Manufacturers across industries turn to lithium iron phosphate for applications where safety is a factor. Lithium iron phosphate has excellent thermal and chemical stability. This battery stays cool in higher temperatures. It is also incombustible when it is mishandled during rapid charges and discharges or when there are short circuit issues. Lithium iron phosphate does not normally experience thermal runaway, as the phosphate cathode will not burn or explode during overcharging or overheating as the battery remains cool.
However, the chemistry of lithium-ion does not have the same safety advantages as lithium iron phosphate. Its high energy density has the disadvantage of causing the battery to be unstable. It heats up faster during charging as a lithium-ion battery can experience thermal runaway.
Another safety advantage of lithium iron phosphate involves the disposal of the battery after use or failure. A lithium-ion battery made with a lithium cobalt dioxide chemistry is considered a hazardous material as it can cause allergic reactions to the eyes and skin when exposed. It can also cause severe medical issues when swallowed. So, special disposal considerations must be made for lithium-ion. On the other hand, lithium iron phosphate is nontoxic and can be disposed of more easily by manufacturers.
Applications for Lithium Iron Phosphate and Lithium-Ion
Lithium iron phosphate is sought after for any electronics or machines where safety and longevity are desired but doesn't need an extremely high energy density. Electric motors for vehicles, medical devices, and military applications where the technology will experience higher environmental temperatures. Lithium iron phosphate is also ideal for applications that are more stationary as the battery is slightly heavier as well as bulkier than lithium-ion, although it can be used in some portable technologies.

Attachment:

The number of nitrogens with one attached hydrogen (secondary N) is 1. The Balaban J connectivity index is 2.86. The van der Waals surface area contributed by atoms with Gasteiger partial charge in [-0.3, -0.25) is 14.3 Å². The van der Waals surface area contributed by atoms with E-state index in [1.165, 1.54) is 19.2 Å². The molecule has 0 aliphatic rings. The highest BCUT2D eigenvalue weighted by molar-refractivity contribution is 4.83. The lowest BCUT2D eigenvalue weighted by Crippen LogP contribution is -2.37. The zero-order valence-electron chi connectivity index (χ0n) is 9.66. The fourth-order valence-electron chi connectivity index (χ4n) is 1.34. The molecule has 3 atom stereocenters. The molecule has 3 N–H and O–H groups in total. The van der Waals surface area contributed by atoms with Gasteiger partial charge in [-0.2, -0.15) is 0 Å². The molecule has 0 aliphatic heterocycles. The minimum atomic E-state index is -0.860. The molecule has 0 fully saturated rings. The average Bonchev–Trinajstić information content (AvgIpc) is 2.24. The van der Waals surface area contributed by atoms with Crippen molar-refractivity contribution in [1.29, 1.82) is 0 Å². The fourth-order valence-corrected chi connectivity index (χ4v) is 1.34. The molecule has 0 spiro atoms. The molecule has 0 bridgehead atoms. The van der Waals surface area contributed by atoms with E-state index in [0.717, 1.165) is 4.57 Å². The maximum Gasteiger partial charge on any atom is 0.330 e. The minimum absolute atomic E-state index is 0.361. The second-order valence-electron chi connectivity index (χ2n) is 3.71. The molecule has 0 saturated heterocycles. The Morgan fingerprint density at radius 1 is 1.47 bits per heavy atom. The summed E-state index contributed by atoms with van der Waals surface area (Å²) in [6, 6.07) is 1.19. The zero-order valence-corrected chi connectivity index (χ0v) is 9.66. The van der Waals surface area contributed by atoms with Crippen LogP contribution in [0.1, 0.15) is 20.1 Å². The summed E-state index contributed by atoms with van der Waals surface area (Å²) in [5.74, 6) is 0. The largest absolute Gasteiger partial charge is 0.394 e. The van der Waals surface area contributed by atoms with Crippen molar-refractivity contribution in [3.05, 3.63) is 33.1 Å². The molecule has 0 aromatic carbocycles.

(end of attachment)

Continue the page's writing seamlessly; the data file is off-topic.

Lithium iron phosphate may not be selected for applications where portability is a major factor due to its extra weight. For smartphones, laptops, and tablet devices, lithium-ion batteries are used. Any high-energy device that needs the best performance on the first day can benefit from the chemistry found on lithium-ion batteries.
Besides looking for the right energy sources based on portability, safety and energy density, manufacturers also must consider the costs during the production of electronics as well as during disposal. Many manufacturers will select lithium iron phosphate as the cheaper battery alternative. The batteries cost less due to the safer iron phosphate chemistry as manufacturers don't have to spend more money to recycle the materials.
Lithium Offering a Range of Benefits
Advances in battery technologies has placed lithium chemistry at the head of the pack for being the best power source for high energy use devices that are portable. It's long shelf life and the benefit in providing a continuous source of power over long periods of time is why both lithium-ion and lithium iron phosphate are reliable alternatives.
Currently, lithium batteries are still on the pricey side when compared to nickel metal hydride and nickel cadmium batteries. Yet, the long life of lithium batteries can equal out the initial high costs. For manufacturers trying to decide whether lithium-ion or lithium iron phosphate will be ideal for applications, consider these key factors:
- Highest energy density: lithium-ion
- Good energy density and lifecycle: lithium iron phosphate
- Stable chemical and thermal chemistry: lithium iron phosphate
- No thermal runaway and safe when fully charged: lithium iron phosphate
- Portability and lightweight characteristics: lithium-ion
- Long life: lithium iron phosphate and lithium-ion
- Low costs: lithium iron phosphate
Also, take the operating environment into serious consideration as well as any vibration issues that may be experienced. These instances may influence a manufacturer's choices as the chemistry stability that lithium iron phosphate offers are superior than that of lithium-ion.